I take a lot of photographs with my iPhone. A lot. To the point where my phone is starting to freak out because I have so many pictures on it. But i still love you, iPhone. I ain’t mad atcha.
The normal backup process that iTunes does is great. In the event that my phone dies (or after an upgrade), a simple restore of the phone copies all the pictures and movies right back to the camera roll. But I’m to the point now where I really need to start deleting things from my phone to free up space.
I had been using iPhoto to grab the pictures and movies off my iPhone for backup purposes, and simply to be able to view them on the computer. iPhoto is great, but it’s another application that i would have to open to import the photographs when i had Lightroom already open 90% of the time. So I set out to incorporate the iPhone in to my Lightroom workflow. It turns out that the process really isn’t that complicated.
First, if you haven’t done it already, tell your computer to stop opening up iPhoto when you plug in your camera. To do this, open the image capture application, select Preferences, and change the “Open Application” accordingly. You can have it not do anything, or have it launch Lightroom. Personally, my iPhone gets plugged in and unplugged so often that it was annoying having the import dialog come up every time, so I opted to not have it do anything when I plug it in. There are similar steps on the Windows side, as well, so just google something like “windows iphone stop opening (your application)”, but its generally right clicking on the iPhone in your Windows Explorer and telling it to not take any action when this device is connected.
OK, so now we have more control over what happens when the iPhone is plugged in. Brilliant. The next step, if you haven’t done it already, is to plug in your iPhone and open up Lightroom.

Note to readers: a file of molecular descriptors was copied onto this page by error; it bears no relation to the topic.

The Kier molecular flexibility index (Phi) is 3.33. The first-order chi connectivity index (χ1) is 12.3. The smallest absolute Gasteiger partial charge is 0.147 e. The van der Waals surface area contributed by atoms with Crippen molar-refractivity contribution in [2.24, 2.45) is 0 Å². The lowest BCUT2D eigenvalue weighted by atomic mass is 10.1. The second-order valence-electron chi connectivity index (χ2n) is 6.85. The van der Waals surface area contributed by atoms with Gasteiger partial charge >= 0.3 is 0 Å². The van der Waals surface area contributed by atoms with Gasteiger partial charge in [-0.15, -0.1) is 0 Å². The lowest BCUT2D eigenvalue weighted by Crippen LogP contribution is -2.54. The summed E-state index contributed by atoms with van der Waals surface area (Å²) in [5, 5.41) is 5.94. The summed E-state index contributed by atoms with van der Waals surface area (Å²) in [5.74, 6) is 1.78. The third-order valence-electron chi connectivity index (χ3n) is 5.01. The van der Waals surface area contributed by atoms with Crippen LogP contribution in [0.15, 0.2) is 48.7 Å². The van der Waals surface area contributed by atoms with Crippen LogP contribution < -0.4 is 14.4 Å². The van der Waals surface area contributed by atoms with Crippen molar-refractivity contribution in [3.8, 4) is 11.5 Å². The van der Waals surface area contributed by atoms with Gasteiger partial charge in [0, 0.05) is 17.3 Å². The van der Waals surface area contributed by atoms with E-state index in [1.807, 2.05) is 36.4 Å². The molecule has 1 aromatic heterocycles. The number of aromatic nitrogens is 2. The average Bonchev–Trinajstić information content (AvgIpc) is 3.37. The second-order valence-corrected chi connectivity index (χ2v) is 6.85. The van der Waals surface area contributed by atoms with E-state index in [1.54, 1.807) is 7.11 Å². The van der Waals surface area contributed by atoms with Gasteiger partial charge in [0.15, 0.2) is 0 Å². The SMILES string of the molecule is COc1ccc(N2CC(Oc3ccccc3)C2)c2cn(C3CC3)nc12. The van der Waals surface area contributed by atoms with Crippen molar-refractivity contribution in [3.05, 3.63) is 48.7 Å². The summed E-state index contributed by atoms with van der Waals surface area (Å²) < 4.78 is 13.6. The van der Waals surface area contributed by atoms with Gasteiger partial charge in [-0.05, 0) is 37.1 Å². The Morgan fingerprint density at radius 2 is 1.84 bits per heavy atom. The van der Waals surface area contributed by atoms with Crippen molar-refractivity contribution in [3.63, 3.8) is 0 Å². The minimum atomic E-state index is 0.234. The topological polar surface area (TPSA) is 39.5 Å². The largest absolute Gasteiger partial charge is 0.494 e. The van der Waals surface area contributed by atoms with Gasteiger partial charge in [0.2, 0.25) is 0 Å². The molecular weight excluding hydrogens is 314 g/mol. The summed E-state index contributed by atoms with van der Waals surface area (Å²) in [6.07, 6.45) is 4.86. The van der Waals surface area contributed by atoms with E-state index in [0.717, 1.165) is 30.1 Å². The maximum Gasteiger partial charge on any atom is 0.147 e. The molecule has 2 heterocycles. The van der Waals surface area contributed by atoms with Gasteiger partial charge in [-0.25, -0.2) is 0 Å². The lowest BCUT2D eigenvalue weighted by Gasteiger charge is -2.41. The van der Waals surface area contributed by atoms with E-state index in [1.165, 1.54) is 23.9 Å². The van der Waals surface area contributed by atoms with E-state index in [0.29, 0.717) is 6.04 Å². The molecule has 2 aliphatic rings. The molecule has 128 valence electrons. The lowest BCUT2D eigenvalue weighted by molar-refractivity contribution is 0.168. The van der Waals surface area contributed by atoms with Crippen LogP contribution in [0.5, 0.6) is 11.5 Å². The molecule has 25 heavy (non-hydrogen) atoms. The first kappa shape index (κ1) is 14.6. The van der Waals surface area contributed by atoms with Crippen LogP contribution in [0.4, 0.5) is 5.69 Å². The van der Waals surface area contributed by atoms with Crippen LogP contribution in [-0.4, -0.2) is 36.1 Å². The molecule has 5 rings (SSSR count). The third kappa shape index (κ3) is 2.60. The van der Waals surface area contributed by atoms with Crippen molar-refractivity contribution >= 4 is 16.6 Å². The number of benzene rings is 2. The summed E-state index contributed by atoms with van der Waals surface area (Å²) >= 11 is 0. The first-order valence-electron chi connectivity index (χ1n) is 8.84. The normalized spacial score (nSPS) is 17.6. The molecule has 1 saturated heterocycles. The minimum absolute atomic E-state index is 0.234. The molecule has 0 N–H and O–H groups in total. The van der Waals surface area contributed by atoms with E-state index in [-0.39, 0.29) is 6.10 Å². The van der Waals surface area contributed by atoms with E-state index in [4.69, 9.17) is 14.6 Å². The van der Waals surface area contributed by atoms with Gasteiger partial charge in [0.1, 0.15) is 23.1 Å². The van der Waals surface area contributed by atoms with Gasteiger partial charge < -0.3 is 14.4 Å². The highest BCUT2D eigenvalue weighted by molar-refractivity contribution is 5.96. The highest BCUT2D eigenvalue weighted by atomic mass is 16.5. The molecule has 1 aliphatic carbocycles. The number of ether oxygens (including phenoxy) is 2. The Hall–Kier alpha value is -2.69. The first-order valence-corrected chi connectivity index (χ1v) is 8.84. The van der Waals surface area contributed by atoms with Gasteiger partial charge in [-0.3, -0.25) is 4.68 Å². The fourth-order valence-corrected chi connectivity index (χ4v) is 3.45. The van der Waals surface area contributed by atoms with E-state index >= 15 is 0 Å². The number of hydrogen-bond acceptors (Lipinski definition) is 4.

If it doesn’t come up automatically, select the import option in Lightroom by clicking File > Import Photos and Videos… You’ll see your import screen, something like this:
Under Devices on the top left, you should see your iPhone listed, so go ahead and select it. You’ll be presented with the content of your iPhone in the image preview.
I have a few options set up for mine that I have saved as an import preset called iPhone Backup. First, on the top right under File Handling, I check the Don’t Import Suspected Duplicates option. If you do this, you’ll notice that pictures that have already been imported will appear gray in the view. Don’t be freaked out. Just scroll to the bottom and you’ll see the new images that it’s going to import, or click the New Photos (instead of All Photos) option at the top of the library view.
Under File Renaming, you can rename the photos, if you want. I usually don’t rename my iPhone pictures.
For Destination, I have a folder called iPhone Backup. I put all my iPhone images in to one folder, so the Subfolder box is unchecked.
I don’t apply any Develop Preset to my import, but I do use one of my Metadata Presets to add my copyright and contact information to my images incase I decide to post them on the web. I also add a few keywords to mark the files as part of my iPhone backup.
When you’re ready (don’t forget to save the Import Preset first!), click Import.